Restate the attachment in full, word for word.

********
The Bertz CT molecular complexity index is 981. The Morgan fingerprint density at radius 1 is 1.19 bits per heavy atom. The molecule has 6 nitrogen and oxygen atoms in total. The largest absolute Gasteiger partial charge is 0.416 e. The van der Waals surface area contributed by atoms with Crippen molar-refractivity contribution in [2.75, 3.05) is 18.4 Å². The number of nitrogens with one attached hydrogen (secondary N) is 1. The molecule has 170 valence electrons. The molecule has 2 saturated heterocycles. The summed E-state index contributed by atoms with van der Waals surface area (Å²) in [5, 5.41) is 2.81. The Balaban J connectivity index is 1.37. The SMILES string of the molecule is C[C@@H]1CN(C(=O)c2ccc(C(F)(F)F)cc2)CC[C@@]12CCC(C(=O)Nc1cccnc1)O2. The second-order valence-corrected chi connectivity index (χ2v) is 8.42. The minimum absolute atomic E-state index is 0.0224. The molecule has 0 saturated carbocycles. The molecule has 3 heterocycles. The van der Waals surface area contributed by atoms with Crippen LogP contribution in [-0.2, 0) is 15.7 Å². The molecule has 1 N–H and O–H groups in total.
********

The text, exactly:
The Bertz CT molecular complexity index is 981. The Morgan fingerprint density at radius 1 is 1.19 bits per heavy atom. The molecule has 6 nitrogen and oxygen atoms in total. The largest absolute Gasteiger partial charge is 0.416 e. The van der Waals surface area contributed by atoms with Crippen molar-refractivity contribution in [2.75, 3.05) is 18.4 Å². The number of nitrogens with one attached hydrogen (secondary N) is 1. The molecule has 170 valence electrons. The molecule has 2 saturated heterocycles. The summed E-state index contributed by atoms with van der Waals surface area (Å²) in [5, 5.41) is 2.81. The Balaban J connectivity index is 1.37. The SMILES string of the molecule is C[C@@H]1CN(C(=O)c2ccc(C(F)(F)F)cc2)CC[C@@]12CCC(C(=O)Nc1cccnc1)O2. The second-order valence-corrected chi connectivity index (χ2v) is 8.42. The minimum absolute atomic E-state index is 0.0224. The molecule has 0 saturated carbocycles. The molecule has 3 heterocycles. The van der Waals surface area contributed by atoms with Crippen LogP contribution in [-0.2, 0) is 15.7 Å². The molecule has 1 N–H and O–H groups in total.